ONE OF THE MOST significant discoveries of the Corinth Computer Project, as a part of the study of the city and landscape of the Roman colony of Corinth, Greece, has been the identification and discussion of two systems of centuriation, Roman urban and rural land planning.2 This work was carried out by teams of Roman agrimensores, or land surveyors, who are known to have been active in various parts of the Roman Empire over many centuries.3 We know that they worked at Corinth in connection with the planning for the two Roman colonies that were established there, Colonia Laus lulia Corinthiensis, established by Julius Caesar in 44 BC, and Colonia lulia Flavia Augusta Corinthiensis, established by Vespasian in the seventies AD. The urban grid of the Roman city of Corinth is largely the product of the Caesarian colony, and in addition there are two chronologically distinct, and geographically overlapping, rural systems of centuriation identified from the land that surrounds the city. It was common for a Roman colony to have under its control agricultural land outside the urban center, the territorium of the colony, and it was typically divided up in a regular manner to facilitate both the distribution of land to the colonists and the assessment of taxes from them.4 In Corinth, both the urban and the rural centuriation have been described based on the combination of topographical maps, satellite images, high- and low-level air photographs, and balloon photographs together with the electronic total station survey of above-ground architecture in and around the city.5
Much is known about the work of the Roman agrimensores from archaeological remains from different areas of Europe and North Africa. There also exist extensive literary accounts of the agrimensores, known collectively as the Corpus Agrimensorum Romanorum.6 The Corpus is a collection of ancient land surveyors' manuals originally compiled in the fifth century AD, but it includes texts that are as early as the first century AD. The surveyors' manuals give very specific information about the training of the agrimensores, their method of work, and the kinds of problems and issues they would have encountered during the course of their daily activities. There are also fragments of ancient stone maps from Orange (ancient Aurasio) that illustrate the Roman agricultural division of land-limitatio or centuriation.7 More commonly, perhaps, ancient maps depicting the work of the agrimensores would have been made on perishable materials that have not survived.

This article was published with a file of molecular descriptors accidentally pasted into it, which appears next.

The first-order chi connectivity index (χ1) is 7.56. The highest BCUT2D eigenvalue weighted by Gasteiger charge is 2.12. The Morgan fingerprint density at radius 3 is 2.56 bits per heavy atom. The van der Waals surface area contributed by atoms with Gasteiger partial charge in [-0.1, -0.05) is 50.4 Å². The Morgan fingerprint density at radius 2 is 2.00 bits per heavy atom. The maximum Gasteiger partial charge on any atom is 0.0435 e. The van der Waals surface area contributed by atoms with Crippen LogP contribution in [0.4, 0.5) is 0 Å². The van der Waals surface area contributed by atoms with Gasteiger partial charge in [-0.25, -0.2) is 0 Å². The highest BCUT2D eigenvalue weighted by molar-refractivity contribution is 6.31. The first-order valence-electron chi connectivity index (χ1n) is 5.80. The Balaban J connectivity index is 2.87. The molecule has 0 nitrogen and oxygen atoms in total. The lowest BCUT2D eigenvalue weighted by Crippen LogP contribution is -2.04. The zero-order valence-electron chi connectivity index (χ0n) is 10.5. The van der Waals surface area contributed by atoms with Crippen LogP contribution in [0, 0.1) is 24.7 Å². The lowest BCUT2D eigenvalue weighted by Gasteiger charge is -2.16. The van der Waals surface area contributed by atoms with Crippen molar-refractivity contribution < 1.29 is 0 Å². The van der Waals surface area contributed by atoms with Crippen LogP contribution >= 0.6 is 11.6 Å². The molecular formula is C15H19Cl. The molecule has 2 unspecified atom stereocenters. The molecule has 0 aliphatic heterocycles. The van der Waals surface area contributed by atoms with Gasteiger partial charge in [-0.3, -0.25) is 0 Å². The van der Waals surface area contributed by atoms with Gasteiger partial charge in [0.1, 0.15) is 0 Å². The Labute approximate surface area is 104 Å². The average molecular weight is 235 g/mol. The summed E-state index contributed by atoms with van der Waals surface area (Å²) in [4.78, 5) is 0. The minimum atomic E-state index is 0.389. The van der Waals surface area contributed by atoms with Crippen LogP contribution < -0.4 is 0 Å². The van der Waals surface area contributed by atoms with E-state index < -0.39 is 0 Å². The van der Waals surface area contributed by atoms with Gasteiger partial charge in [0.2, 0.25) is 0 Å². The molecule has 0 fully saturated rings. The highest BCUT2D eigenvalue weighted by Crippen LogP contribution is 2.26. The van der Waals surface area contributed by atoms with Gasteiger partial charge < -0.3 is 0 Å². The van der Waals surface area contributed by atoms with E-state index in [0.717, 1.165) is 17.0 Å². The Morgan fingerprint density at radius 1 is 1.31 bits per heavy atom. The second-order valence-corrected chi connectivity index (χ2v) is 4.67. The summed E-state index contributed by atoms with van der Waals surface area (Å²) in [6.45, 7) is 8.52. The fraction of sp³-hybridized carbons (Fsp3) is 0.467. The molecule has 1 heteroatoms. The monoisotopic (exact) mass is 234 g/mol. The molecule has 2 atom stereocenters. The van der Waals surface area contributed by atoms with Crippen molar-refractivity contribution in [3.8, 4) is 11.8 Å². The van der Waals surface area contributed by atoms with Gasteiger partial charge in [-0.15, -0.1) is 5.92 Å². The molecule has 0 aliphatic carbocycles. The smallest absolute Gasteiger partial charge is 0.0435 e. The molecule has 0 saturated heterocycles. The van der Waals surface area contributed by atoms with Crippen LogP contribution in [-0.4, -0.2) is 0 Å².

The agrimensores used as their principal surveying instrument the groma, a simple device, composed of a vertical staff with two horizontal crossbars, connected by a bracket. From each end of the cross-bars hung a cord, which was held vertical by a plumb bob (fig. 1). Roman surveyors were skilled at using the groma, together with sighting rods (decempeda), to create straight lines and right angles.8 The agrimensores sighted along the groma to the survey rods, hammered wooden stakes in the ground at every actus (see below), then drew a straight line on the ground connecting the stakes. Following this procedure, the surveyors created a furrow or a shallow ditch to represent the line.9 These furrows, or vestiges of these shallow ditches, have been found in various parts of the Roman world. In some places, vast areas of centuriated land have been recognized, for instance in the Po Valley of Italy or in portions of North Africa where hundreds of square kilometers of centuriated land are known.10 Elsewhere only fragments of organized land systems have been discovered. The urban planning of many Roman cities is noted for its organization and regularity, and the vestiges of this Roman planning with orthogonal plans are seen in such modern cities as London, Paris, Florence, and Barcelona.11
The Romans used as their primary unit of measurement the actus, or 120 linear Roman feet (1 Roman foot = 0. …